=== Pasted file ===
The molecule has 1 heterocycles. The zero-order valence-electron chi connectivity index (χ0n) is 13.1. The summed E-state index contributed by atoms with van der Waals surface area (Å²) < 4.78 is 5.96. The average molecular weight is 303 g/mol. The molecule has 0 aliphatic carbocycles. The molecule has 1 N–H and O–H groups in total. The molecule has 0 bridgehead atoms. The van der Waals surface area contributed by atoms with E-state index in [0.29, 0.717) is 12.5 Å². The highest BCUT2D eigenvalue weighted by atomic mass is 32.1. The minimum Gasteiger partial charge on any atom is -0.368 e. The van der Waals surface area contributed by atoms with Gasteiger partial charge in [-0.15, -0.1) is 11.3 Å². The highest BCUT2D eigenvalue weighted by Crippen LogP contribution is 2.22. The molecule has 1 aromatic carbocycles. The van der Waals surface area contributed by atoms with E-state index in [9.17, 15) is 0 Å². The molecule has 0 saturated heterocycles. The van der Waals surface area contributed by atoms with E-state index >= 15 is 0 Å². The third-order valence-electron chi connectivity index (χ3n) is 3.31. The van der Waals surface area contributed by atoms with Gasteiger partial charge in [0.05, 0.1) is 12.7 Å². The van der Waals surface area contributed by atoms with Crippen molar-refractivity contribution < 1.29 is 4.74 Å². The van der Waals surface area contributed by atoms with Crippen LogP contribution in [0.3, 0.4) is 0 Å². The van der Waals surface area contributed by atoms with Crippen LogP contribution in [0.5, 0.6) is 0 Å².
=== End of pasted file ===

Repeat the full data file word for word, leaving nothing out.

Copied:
The molecule has 1 heterocycles. The zero-order valence-electron chi connectivity index (χ0n) is 13.1. The summed E-state index contributed by atoms with van der Waals surface area (Å²) < 4.78 is 5.96. The average molecular weight is 303 g/mol. The molecule has 0 aliphatic carbocycles. The molecule has 1 N–H and O–H groups in total. The molecule has 0 bridgehead atoms. The van der Waals surface area contributed by atoms with E-state index in [0.29, 0.717) is 12.5 Å². The highest BCUT2D eigenvalue weighted by atomic mass is 32.1. The minimum Gasteiger partial charge on any atom is -0.368 e. The van der Waals surface area contributed by atoms with Gasteiger partial charge in [-0.15, -0.1) is 11.3 Å². The highest BCUT2D eigenvalue weighted by Crippen LogP contribution is 2.22. The molecule has 1 aromatic carbocycles. The van der Waals surface area contributed by atoms with E-state index in [9.17, 15) is 0 Å². The molecule has 0 saturated heterocycles. The van der Waals surface area contributed by atoms with E-state index >= 15 is 0 Å². The third-order valence-electron chi connectivity index (χ3n) is 3.31. The van der Waals surface area contributed by atoms with Gasteiger partial charge in [0.05, 0.1) is 12.7 Å². The van der Waals surface area contributed by atoms with Crippen molar-refractivity contribution < 1.29 is 4.74 Å². The van der Waals surface area contributed by atoms with Crippen LogP contribution in [0.3, 0.4) is 0 Å². The van der Waals surface area contributed by atoms with Crippen LogP contribution in [0.5, 0.6) is 0 Å².